“I love a piece that encourages me to consider somewhere in an entirely new way. Canadian-born writer Rivka Gelchen journeyed through the far reaches of Quebec during the colder, shorter months of winter, when most of us would go lengths to stay away. Her road trip (achieved with a sturdy set of snow tires) takes her through petite museums, centuries-old distilleries, sugar shacks, and cozy provincial inns and restaurants. It is an itinerary that spotlights the best and least expected of the area now, but underscores how the province’s exceptional past still influences Quebec today, taking her piece to a depth not often scaled in travel writing, with her singular flair for storytelling. After reading it, you too may be inclined to head north in the deep of winter.” —Erin Florio, executive editor

Wherever You Go, Eat at the Hot Dog Stand” by Amy Cavanaugh

Sebastien Cordat/Unslapsh

“When we worked on our Roadside Americana package, it became clear that Amy Cavanaugh knew the country through its hot dog stands. She wrote about Flo’s (est. 1959) in Maine, for example, where a tangy onion relish and celery salt might make you forget about lobster rolls for a moment. But she also knew about the family-run carhop Jim’s Drive-In in West Virginia, where coleslaw is the popular topping, among many others. Her deep-in-the-links intel finally got its day in the sun with this charming story, in which you, the reader, get to see the country through these humble institutions. They’re the kind of places that always sear themselves in my memory better than any landmark or museum on trips of my own—it’s an absolutely charming read.” —Megan Spurrell, senior editor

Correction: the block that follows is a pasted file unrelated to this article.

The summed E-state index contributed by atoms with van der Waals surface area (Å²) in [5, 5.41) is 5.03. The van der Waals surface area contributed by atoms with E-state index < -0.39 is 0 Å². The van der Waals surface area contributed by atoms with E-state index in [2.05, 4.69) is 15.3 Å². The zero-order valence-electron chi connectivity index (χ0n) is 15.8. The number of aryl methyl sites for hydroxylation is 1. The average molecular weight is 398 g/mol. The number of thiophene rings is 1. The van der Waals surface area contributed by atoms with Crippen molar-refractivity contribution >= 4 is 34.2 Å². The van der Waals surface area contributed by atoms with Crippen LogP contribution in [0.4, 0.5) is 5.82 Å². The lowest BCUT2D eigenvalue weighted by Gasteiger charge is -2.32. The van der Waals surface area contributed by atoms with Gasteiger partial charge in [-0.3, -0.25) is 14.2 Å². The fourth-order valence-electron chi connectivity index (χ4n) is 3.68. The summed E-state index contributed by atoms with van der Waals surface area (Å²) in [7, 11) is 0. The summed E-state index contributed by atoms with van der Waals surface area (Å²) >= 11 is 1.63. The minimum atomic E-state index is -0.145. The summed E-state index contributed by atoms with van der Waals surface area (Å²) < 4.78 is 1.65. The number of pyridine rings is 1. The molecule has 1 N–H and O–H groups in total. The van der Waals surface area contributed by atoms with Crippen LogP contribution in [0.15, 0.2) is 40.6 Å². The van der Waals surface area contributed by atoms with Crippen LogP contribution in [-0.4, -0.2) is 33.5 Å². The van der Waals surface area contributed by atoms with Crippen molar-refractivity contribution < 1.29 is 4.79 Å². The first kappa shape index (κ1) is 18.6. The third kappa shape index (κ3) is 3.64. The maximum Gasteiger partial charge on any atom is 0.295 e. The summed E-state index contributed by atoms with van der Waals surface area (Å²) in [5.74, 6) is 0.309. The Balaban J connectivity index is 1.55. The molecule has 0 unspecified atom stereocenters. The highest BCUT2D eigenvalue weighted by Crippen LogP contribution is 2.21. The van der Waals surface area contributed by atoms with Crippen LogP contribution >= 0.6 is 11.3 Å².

Examining The Human Need to Leave a Mark” by Betsy Andrews

Near Cedar Pass on Highway 240, a 39-mile loop that winds its way through South Dakota’s Badlands National ParkDempsey Hall

“It’s very easy to get excited about a splashy story focused on a far-flung destination. It’s harder, at least for me, to day dream about lesser-exalted places closer to home. Like South Dakota, say. But Betsy Andrews with her beautifully written and at times spot-on hilarious piece about a late spring road trip through the Badlands had me longing for wide open plains, prairie dog towns, and even a very specific American brand of kitsch.” —Rebecca Misner, senior features editor

“The Best Places to Go in 2024” by Condé Nast Traveler editors

Courtesy Weber Arctic

“I didn't work on our Best Places to Go List this year; therefore I can shout about how excellent it is this year (well done, team!)! So diverse, so considered, so expertly and painstaking curated and reported—and all packaged with punchy moving images and quick takeaways. My colleagues tapped into the smartest travel minds all over the world (many of which are in our own set of seven global offices) to produce a list whose originality and insight reflect the gargantuan effort that went into its creation. Read it as encouragement on where to travel next year. I, for one, am headed to the Kimberley in June.” —E.F.

By Giving Up My Need for Perfect Hair, I Learned to Lean Into My Travels by Betsy Blumenthal

Debs Lim